Gut-like Sea cucumber (Synaptula recta)

Also known as Medusa Worm Sea Cucumbers, Synaptid Sea Cucumber, Tripang, Wormfish.

Description

Also known as Medusa Worm Sea Cucumber, Synaptid Sea Cucumber, Tripang, Wormfish.

Found singly sometimes on the surface of sponges over sand flats and seagrass beds in shallow waters of coastal reefs.
They feed on detritus and plankton.
Length - 40cm
Depth - 0-20m
Widespread Indo-West Pacific

Synaptidae are soft and worm like, often active during the day.

Some sea cucumbers crawl around on the bottom slowly filtering sand through their tentacles to gather food, while others spread their tentacles above them to capture plankton. A number of sea cucumbers feed nocturnally while others feed by day.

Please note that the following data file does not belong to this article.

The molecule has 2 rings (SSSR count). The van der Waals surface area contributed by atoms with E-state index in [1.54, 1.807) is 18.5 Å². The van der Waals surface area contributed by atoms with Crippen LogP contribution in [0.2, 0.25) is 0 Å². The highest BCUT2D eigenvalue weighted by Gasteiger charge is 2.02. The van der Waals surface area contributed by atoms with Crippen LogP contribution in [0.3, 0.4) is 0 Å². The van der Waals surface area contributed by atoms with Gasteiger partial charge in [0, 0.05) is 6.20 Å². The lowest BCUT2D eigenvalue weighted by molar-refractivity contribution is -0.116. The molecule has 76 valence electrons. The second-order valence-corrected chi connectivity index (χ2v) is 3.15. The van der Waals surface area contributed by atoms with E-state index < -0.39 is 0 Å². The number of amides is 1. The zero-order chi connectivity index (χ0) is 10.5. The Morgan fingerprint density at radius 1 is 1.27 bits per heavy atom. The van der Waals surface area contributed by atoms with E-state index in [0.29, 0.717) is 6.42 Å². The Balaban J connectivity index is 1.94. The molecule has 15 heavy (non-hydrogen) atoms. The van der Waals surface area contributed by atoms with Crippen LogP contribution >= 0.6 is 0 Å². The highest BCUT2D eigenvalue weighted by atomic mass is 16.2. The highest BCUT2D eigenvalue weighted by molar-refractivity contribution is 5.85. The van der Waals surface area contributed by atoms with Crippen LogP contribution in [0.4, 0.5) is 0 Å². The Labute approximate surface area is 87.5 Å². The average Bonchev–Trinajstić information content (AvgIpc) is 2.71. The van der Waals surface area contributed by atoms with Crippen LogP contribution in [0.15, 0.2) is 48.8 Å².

There are sea cucumbers that hardly move while others are more active often perching on tall sponges to feed.
Sea cucumbers often attract hitch-hikers like shrimps and crabs that crawl over their skin, also pearlfish that enter via their anus.
As a means of defence sea cucumbers can expel their intestines or respiratory organs in the form of sticky threads, but these can quickly regenerate.
Juveniles often mimic sea slugs.
Some types of sea cucumbers are edible and considered a delicacy in the Far East countries.
Ref: https://en.wikipedia.org/wiki/Synaptula_recta

1 comment

  1. Posted by David Maundrill
    November 30, 2011 at 04:51 am - 1 person found this useful.

    I saw a gut like sea cucumber about 10 m from shore and 2m down on Long Beach Mauritius. However, this one was about 1.5 metres long, not 15cm! About 4 or 5cm diameter.

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